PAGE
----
Saudi Arabia’s Ministry of Commerce confirmed the Kingdom’s new anti-concealment law that includes heavy penalties of jail time and fines, as well as the protection of whistleblowers.
Following cabinet approval on Wednesday, the new law stipulates up to five years in jail and fines of 5 million Saudi riyals for those who break the new law.
The law, which was initially passed by the Kingdom’s Shura Council earlier last month, was created to “contribute to restricting the sources of concealment and eliminating the shadow economy,” according to the Ministry of Commerce.
The law establishes new mechanisms that will allow for the protection the identity and data of whistleblowers in concealment cases by not including them in the case files, and rewards whistleblowers with a percentage of up to 30 percent of the fine collected after the verdict is issued and has gained final status.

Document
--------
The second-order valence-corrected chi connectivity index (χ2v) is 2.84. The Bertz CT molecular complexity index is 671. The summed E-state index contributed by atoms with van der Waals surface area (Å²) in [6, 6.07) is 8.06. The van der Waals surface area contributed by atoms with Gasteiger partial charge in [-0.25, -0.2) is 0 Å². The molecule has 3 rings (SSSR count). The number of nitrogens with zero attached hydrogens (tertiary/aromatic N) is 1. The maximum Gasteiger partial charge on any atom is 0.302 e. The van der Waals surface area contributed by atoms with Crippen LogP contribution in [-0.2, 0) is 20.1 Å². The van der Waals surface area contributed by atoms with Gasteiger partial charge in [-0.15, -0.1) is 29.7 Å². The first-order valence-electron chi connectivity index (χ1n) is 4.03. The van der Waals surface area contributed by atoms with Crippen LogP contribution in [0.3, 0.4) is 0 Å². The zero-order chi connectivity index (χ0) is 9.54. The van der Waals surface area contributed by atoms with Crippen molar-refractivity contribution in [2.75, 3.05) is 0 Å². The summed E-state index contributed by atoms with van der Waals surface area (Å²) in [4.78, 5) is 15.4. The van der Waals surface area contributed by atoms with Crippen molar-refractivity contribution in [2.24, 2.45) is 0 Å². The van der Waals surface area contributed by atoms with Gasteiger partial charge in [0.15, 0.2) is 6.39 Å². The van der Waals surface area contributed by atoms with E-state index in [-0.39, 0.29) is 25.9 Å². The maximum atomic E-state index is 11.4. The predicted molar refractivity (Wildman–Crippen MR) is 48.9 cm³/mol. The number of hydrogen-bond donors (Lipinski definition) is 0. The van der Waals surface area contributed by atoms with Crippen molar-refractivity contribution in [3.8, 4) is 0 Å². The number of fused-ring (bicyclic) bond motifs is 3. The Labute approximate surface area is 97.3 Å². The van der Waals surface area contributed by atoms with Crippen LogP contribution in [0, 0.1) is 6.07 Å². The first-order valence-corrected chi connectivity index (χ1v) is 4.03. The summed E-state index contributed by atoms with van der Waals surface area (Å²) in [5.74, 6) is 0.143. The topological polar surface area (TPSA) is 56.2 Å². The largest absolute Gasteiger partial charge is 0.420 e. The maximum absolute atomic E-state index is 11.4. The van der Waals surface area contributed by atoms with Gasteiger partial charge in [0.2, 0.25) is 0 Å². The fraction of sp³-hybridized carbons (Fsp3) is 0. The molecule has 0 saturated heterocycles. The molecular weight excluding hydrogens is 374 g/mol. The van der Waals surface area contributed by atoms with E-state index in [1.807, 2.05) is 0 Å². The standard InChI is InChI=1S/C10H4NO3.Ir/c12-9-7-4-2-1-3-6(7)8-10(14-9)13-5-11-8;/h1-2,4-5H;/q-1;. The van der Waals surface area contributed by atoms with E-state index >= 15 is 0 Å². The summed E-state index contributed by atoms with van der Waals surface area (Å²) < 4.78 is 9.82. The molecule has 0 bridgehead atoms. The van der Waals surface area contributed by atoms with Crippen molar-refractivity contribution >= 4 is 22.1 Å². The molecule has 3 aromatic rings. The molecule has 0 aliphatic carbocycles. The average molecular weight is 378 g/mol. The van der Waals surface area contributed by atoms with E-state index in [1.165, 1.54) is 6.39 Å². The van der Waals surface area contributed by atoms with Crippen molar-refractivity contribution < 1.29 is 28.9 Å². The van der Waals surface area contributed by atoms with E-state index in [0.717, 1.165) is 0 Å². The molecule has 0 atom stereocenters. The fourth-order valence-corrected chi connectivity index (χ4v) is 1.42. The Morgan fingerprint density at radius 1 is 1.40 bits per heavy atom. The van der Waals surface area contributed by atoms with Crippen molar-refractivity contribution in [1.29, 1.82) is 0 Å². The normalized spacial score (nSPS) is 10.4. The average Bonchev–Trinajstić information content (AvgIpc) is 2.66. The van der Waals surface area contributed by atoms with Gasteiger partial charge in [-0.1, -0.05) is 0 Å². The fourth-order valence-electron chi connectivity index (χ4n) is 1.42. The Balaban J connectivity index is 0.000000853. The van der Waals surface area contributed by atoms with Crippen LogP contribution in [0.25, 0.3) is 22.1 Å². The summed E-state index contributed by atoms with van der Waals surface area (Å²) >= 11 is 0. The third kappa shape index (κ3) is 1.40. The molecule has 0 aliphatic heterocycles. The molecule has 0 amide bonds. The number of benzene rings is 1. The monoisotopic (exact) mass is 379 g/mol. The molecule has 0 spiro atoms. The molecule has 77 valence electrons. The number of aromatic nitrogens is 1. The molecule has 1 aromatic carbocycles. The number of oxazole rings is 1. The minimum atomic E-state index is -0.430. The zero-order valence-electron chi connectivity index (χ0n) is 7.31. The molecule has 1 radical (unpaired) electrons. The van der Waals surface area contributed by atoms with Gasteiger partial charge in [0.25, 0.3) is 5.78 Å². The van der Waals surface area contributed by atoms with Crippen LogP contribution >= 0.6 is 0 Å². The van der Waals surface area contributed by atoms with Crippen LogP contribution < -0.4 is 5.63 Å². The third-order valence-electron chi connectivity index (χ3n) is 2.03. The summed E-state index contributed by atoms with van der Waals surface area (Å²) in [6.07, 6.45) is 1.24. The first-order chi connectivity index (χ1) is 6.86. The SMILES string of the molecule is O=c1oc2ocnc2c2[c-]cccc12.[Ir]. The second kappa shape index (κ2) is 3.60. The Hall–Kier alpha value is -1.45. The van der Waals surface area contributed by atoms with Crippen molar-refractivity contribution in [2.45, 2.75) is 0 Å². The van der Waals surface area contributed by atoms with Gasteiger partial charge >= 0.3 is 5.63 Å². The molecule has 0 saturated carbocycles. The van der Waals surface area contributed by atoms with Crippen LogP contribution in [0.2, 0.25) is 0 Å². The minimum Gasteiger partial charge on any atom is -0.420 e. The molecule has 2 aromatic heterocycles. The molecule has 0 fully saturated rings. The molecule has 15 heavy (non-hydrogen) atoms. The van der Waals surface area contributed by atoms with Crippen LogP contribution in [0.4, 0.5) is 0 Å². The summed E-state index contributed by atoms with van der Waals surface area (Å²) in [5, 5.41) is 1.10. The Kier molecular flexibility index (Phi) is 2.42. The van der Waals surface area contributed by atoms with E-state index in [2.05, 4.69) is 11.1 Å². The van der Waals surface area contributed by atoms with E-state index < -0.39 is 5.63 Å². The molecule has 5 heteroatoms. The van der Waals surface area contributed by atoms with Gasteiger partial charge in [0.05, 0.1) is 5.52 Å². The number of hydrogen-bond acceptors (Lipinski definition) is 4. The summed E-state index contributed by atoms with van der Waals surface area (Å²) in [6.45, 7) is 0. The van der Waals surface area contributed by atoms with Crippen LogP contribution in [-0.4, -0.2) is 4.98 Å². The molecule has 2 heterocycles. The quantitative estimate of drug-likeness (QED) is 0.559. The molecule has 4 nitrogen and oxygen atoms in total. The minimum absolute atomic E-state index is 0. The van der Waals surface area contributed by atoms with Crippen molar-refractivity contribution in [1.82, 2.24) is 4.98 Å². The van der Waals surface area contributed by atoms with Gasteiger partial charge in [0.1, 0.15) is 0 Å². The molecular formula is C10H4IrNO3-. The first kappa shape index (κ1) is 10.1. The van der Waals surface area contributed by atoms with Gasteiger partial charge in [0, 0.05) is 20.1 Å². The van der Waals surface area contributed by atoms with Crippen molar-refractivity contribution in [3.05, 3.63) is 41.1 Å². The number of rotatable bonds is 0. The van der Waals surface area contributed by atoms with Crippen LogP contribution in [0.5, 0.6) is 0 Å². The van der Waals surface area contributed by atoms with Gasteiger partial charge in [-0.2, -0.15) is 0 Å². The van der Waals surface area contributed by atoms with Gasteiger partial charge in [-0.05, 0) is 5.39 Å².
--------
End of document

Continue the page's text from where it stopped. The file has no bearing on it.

“The system stipulated proactive measures to prevent the occurrence of cover-up crimes to narrow the sources of this phenomenon by addressing the stages preceding the crime, and punishments, the most important of which is the seizure and confiscation of illegal funds for the perpetrators of the crime after final court rulings have been issued against them,” the ministry said in a statement carried by the Saudi Press Agency.
A day earlier, Saudi Arabia established a ministerial committee to combat commercial fraud and to develop solutions to eliminate the practice.